As the temperatures heat up and people begin to spend more time outdoors, the question of sun safety arises. While the sun makes outdoor activities more enjoyable, it also raises the risk for serious damage and some types of diseases. To ensure your summer season as healthy as it is fun, we have a few recommendations for keeping safe in the sun.

Understanding SPF

The sun protection factor (SPF) of sunscreen tells you the level of protection against UVB rays from the sun. Sunscreens offering “broad spectrum” protection offer protection against both UVB and UVA rays. An SPF of 30 protects the skin from approximately 97 percent of those rays when used properly, and is the minimum protection recommended for the best possible sun protection. Keep in mind SPF higher than 30 may not offer a much more sun protection, but may cost much more than an SPF 30 product.

Protecting the Eyes

Your skin is not the only part of you that needs sun protection. UVB and UVA rays can also damage the eyes, as well as the delicate skin surrounding them. Sunglasses that offer UV protection are an important addition to your outdoor wardrobe. Specifically, look for sunglasses with labels that say, “Meets ANSI requirements” or “UV absorption up to 400 nm,” to ensure sufficient protection.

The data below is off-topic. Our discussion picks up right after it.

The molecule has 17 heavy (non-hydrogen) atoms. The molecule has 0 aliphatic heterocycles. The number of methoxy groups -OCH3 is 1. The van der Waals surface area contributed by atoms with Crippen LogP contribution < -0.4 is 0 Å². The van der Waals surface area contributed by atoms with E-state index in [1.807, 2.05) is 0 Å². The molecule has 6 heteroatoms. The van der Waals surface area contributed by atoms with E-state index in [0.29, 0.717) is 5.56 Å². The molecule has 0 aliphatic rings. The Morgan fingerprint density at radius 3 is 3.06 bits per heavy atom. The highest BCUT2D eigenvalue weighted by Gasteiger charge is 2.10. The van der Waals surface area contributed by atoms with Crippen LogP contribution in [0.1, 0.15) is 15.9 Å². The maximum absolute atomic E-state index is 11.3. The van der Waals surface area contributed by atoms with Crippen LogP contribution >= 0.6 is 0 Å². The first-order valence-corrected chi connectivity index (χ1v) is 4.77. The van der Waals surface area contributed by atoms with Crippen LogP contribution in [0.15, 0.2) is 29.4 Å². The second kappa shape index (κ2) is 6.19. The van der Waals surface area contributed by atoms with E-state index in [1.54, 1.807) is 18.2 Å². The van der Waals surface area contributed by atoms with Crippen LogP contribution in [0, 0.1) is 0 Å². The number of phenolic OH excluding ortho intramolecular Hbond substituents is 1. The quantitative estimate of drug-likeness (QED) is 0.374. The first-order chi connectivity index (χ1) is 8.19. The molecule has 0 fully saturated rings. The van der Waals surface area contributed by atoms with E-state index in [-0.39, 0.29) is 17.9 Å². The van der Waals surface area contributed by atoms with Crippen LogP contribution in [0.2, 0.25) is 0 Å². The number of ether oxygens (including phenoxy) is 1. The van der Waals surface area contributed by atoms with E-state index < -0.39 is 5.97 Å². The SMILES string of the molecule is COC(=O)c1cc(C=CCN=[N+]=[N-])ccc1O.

Clothing Protection

Protective clothing is recommended during the middle of the day, when the sun’s rays are strongest. Long-sleeved shirts, long pants and a hat with a wide brim might be included in your attire. In addition, there is now clothing with an ultraviolet protection factor (UPF) of 30 or more. These garments have been specially crafted to shield vulnerable skin from the sun, with ratings similar to those found on sunscreen.

Regular Screenings

Regular skin screenings are another good way to protect your skin from sun damage and the risk of skin cancer. Early detection is an important element to effective treatment and a positive prognosis after a skin cancer diagnosis. In addition, regular screenings can alert your physician to unusual moles or growths that can be removed before they become malignant. Those most susceptible to skin cancer risk, such as individuals with fair skin or a history of significant sunburns, should be first in line for those annual screenings.

Summer is a favorite time to get outdoors and enjoy a wide range of activities. By exercise proper sun protection, you can rest assured your summer months will be filled with outdoor fun without increasing your risk of sun damage and skin cancer. To learn more about sun protection or to schedule your skin screening, contact Incredible Veins Skin & Body at 818-423-5828.

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